Petra Haden | Music | Pittsburgh | Pittsburgh City Paper

The familiar lyrics of "I Can See for Miles" arch over the sonorous bass and chiming chord changes, all accusation and grim knowledge: "I know you've deceived me, now here's a surprise." This time the surprise is knowing that everything -- every signature guitar warble and harmony -- emanates from the vocal cords of Petra Haden. Armed with only a whim and a cassette eight-track, she's recast the 1967 classic The Who Sell Out as an ornate a cappella pop confection.

"I know I've gotten a lot of criticism, well, not a lot," Haden says. "Like, 'How could Petra do this to The Who, it's a disgrace!' Or 'Petra Haden sucks.'" Over the phone from L.A., her conversation's a bit surreal: a nasal drawl punctuated by giggles and the oft-repeated word fun -- her explanation for nearly everything. And you never know when she'll break into her imitation of a Pink Floyd guitar solo.

"I just felt like this curious girl, who didn't know much about The Who, who liked singing, and was doing it for a friend," she explains. "I wasn't expecting Pete Townshend to hear it, or Roger Daltrey to hear it."

The project's origins were simple. Musician friend Mike Watt handed her an eight-track recorder with The Who Sell Out on one track, and challenged her to fill the remaining seven channels with her voice. "I thought, 'Who would want to hear this?', 'cause it sounds so muddy. I didn't know how to use the machine. I didn't get the words right," Haden says. "But I think people liked how it sounded kinda ... off."

Pete Townshend, for one, digs it. "It is exquisite," he's remarked. "It feels like my Smile." But some of the credit goes to Haden, who's juiced up the songs' harmonic complexity.

"I ended up adding some of my own kind of thing to it ... If I hear something that's not on the song, I'll add it just for fun," she says. "I would change the style of how Roger Daltrey was singing. On 'Mary Anne With The Shaky Hand,' I purposely wanted to sound like Snow White." She pauses. "Or like an opera singer."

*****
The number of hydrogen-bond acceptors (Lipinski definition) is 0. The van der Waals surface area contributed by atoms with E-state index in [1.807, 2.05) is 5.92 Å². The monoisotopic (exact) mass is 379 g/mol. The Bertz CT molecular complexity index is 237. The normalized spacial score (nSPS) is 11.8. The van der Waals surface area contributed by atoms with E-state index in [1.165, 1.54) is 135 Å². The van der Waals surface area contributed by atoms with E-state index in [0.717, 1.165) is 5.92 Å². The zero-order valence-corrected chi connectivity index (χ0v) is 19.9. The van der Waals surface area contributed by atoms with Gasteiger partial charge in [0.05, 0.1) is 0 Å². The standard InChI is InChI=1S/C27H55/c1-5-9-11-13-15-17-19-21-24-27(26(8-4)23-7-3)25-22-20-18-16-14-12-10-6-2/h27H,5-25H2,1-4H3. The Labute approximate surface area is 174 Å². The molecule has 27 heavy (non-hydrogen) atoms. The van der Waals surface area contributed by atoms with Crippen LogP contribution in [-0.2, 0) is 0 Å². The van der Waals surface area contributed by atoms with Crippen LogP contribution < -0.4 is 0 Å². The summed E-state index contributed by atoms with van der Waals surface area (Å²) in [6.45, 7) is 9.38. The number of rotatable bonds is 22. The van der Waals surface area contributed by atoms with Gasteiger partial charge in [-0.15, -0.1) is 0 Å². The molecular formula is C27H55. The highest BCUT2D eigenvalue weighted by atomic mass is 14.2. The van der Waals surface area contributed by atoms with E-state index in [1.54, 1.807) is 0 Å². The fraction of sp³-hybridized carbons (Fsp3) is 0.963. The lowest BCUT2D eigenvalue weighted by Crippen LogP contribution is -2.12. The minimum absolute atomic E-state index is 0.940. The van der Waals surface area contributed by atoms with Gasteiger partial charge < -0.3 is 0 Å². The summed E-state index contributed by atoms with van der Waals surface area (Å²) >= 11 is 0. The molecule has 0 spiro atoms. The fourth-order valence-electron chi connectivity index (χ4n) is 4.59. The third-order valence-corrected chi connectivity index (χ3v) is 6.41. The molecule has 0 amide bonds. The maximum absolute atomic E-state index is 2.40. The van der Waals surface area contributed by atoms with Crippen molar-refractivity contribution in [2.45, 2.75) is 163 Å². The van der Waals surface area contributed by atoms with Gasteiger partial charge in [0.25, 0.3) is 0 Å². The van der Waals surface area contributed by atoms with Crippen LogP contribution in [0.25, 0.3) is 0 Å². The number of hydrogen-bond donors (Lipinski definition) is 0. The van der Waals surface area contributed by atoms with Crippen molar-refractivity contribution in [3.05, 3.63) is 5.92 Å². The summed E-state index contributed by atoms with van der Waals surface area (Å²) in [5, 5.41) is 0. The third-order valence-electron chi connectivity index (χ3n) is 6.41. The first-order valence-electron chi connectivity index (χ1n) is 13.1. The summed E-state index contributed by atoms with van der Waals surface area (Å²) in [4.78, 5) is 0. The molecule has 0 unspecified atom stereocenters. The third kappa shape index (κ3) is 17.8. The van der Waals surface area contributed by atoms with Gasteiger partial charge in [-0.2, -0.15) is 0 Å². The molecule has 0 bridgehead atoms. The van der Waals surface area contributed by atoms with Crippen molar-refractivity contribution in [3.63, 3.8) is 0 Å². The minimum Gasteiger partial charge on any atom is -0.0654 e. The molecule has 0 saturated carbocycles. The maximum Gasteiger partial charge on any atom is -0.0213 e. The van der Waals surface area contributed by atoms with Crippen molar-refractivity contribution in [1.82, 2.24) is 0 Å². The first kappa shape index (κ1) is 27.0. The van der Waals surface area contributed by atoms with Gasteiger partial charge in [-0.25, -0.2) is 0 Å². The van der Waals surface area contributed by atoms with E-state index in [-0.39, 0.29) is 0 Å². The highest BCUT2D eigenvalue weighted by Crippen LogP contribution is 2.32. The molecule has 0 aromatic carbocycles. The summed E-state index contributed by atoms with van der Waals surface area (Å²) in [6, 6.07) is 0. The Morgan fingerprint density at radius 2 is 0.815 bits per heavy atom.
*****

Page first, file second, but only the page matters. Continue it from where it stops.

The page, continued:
To recreate everything on The Who's record, from windmill guitars to drums, and even the fake commercials for "Odorono" and "Heinz Baked Beans," you need prodigious vocal flexibility. But to just be Petra Haden, you need a certain elasticity of purpose. "I don't know what my job is really. Even now, people say I have a career, and I wonder, 'What is my career?' I don't even know!"

It's sure a jumble. As a rock violinist for hire, she's just returned from a string of Australian dates with old friends The Foo Fighters -- whom she met while opening for them in the late '90s with her band, that dog. As a collaborator, she's worked with everyone from Sean Lennon and Greg Dulli to guitarist Bill Frisell and Yuka Honda of Cibo Matto. She's also contributed to soundtracks for films like I, Robot and Flight of the Phoenix.

At her musical core, though, is the a cappella impulse that got her started -- with a nudge from her dad, famed jazz bassist Charlie Haden. "My dad got me my first four-track," she recalls. "He said, 'Oh good, now you can write songs!' And I thought, 'How the hell am I going to write songs? I don't play guitar or piano!'" So she had to pretend. "'I'll sing a bass, I'll pretend this is a bass.' And then a few tracks for the guitar."

And it's here you encounter the tension in Haden's music -- a tension between the session musician and humble interpreter of others' music, and the quirky creator of her own unorthodox sound. "I have this idea to sing movie themes from my favorite movies," she says of her current project, which includes a cappella versions of the Psycho and Superman themes. "When things like that stick in my head, I just want to recreate it!" she giggles. You know: for fun.

It's easy to mistake the transparent simplicity of Haden's projects with frivolity. "The Who Sell Out, there's some really playful songs," she explains, "so when I come across a playful song, I want it to sound playful. But overall, it's serious." And perhaps ultimately, a recreation of that classic album is so unnecessary, its very uselessness becomes a sort of a grand, innocent gesture. "I love singing, and I feel passionate about it," she says. "Even if it's a silly record, I want it to sound good."

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